|dc.description.abstract||Growing awareness of the environmental, health, and social impacts from the foods we eat has meant renewed attention on the concept of 'sustainable diets'. The sustainable diets literature, to date, has focused on the environmental impact of meat and dairy, and the potential for environmental improvements from individual dietary change. However, given increased consumption of ultra-processed foods (formulations of industrial ingredients made to be convenient, palatable and profitable) along with their environmental and health impacts, it is important to also examine the role of the corporations that manufacture these foods in debates around sustainability. The world's largest food and beverage manufactures, collectively known as "Big Food" corporations, are the primary makers of ultra-processed foods and are working extensively frame themselves as having a legitimate role in the food system through a variety of corporate social responsibility (CSR) efforts. This thesis examines three questions. 1) What sustainability strategies are Big Food companies pursuing to claim legitimacy? 2) How do insights from the literature on the global governance of food and the environment help us understand Big Food companies' choice of sustainability strategies? 3) What are the policy implications of Big Food sustainability strategies for achieving sustainable diets?
To answer these questions, the research examined sustainability reports, policies, and positions of the eleven largest food and beverage manufacturers globally. The thesis identifies three main strategies connected to sustainable diets that make up part of the larger sustainability activities of these companies. First, as a portion of their CSR, firms engage a variety of 'scientized' data and discourses to measure and discuss their sustainability performance. Second, responsible sourcing has become a strategy of all corporations in the sector, based on the assumption that sustainably-sourced ingredients will make a product sustainable when it reaches consumers. Finally, product-portfolio management ensures that companies have varied portfolios that increasingly feature products deemed environmentally-friendly and healthy. After the strategies were identified, the thesis applied an analytical framework that outlines key political and economic characteristics of the global agrifood landscape that matter for global environmental politics of food. This analytical framework was used to analyze how these features enable corporate actors to make legitimacy claims about the work they are doing and their role in future food security and sustainability.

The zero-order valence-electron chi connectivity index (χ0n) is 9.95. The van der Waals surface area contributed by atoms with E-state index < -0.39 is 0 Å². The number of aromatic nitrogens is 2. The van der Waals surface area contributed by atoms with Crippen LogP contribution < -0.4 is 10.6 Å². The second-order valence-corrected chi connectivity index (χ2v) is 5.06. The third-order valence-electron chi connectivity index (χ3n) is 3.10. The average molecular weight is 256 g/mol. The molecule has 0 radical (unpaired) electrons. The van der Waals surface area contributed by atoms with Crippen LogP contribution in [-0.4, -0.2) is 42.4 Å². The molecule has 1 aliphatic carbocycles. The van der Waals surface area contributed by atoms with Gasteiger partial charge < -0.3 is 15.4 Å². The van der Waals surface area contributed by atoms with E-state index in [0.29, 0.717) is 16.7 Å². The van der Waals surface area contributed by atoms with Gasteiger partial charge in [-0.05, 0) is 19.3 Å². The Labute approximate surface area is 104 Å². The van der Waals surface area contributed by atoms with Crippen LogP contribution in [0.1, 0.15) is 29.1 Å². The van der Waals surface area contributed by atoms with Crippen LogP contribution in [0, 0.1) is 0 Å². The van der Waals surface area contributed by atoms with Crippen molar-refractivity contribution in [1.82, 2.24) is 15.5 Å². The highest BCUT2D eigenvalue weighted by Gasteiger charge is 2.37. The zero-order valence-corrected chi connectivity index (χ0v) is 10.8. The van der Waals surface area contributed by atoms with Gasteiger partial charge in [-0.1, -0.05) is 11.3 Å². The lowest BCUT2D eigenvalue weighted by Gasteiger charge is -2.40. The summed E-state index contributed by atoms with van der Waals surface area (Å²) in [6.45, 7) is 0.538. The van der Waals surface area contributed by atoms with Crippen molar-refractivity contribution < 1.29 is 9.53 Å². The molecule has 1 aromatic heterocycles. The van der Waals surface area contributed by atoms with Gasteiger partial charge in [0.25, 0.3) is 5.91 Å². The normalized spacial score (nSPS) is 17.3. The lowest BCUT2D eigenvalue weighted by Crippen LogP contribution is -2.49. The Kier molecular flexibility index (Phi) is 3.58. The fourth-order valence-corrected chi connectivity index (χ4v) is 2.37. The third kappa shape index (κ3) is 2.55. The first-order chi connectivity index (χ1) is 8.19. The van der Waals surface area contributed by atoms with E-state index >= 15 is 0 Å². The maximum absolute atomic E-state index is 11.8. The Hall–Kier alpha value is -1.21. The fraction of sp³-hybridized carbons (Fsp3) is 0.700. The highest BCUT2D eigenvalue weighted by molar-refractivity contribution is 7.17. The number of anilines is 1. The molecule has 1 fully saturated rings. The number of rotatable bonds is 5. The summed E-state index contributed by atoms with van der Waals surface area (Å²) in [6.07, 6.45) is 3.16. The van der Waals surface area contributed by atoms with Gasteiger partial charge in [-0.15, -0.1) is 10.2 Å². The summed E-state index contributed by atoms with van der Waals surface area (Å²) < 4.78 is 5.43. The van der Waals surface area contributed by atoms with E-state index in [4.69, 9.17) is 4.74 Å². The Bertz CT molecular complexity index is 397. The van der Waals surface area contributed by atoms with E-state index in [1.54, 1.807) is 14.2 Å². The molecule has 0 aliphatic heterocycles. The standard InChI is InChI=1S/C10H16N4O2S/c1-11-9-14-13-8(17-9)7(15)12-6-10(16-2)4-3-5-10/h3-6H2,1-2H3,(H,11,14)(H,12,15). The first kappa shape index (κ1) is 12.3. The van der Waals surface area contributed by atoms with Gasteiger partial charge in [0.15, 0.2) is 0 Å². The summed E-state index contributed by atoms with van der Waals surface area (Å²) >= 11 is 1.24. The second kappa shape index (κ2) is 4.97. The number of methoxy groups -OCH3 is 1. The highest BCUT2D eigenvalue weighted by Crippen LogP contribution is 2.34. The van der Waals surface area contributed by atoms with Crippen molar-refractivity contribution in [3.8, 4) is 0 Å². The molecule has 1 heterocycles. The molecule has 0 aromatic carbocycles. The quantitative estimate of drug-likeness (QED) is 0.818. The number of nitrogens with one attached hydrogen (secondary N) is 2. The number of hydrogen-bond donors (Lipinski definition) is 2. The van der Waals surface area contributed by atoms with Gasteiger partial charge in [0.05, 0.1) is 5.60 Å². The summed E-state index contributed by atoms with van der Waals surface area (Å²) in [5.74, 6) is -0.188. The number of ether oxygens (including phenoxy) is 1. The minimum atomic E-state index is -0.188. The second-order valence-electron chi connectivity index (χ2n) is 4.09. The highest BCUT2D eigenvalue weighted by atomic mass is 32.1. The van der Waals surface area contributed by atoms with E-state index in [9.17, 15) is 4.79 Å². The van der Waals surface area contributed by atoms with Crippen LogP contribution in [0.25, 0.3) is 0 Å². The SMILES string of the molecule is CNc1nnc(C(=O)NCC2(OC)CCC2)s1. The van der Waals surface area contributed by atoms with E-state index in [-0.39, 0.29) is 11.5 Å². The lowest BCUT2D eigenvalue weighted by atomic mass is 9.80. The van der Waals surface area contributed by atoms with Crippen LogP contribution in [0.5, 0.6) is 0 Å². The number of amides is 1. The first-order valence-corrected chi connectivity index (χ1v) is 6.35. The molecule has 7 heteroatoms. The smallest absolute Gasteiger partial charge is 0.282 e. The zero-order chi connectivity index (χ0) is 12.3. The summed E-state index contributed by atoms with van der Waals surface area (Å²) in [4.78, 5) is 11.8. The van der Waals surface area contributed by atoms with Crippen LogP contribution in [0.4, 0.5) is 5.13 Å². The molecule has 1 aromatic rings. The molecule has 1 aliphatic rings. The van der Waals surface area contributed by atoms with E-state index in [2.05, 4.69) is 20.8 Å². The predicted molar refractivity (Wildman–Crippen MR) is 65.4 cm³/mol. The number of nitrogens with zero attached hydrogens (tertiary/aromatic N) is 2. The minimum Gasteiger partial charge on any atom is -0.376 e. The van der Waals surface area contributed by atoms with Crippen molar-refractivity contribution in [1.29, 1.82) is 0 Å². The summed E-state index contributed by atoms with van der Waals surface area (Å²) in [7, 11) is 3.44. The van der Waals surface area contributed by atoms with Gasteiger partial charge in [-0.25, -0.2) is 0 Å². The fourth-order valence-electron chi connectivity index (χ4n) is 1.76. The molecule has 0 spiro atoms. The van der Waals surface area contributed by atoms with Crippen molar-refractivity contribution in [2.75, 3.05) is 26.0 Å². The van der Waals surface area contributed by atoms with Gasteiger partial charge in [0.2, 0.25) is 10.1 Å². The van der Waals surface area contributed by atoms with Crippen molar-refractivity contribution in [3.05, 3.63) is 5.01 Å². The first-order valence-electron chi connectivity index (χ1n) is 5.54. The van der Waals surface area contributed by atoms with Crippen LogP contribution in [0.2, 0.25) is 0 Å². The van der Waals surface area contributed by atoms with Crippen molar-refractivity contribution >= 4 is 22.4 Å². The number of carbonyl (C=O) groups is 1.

The research from this dissertation illuminates the policy implications of the sustainability strategies being implemented and the governance context in which they are established. First, Big Food companies are pursuing narrow visions of sustainability that may obfuscate issues and their linkages in the food system. Second, the features of the agrifood landscape, as well as unique characteristics of the sustainable diets debate, enable these corporate actors to tie their legitimacy claims to their corporate sustainability work to establish themselves as part of the solution to challenges in the food system. Finally, these strategies, articulated in this context of fraught food politics and sustainable diets debates, protect corporate growth and mitigate risk, partially by downloading risk and responsibility onto the most vulnerable actors in the food system. The intention behind recent conceptualizations of sustainable diets - established at a 2011 scientific symposium - was to bring forward a holistic vision of the food system that recognizes the interconnected nature of human health and ecosystems. However, the interpretation of the concept through corporate sustainability raises important questions about the legitimacy of Big Food corporations and their role in the future of food security and sustainability.||en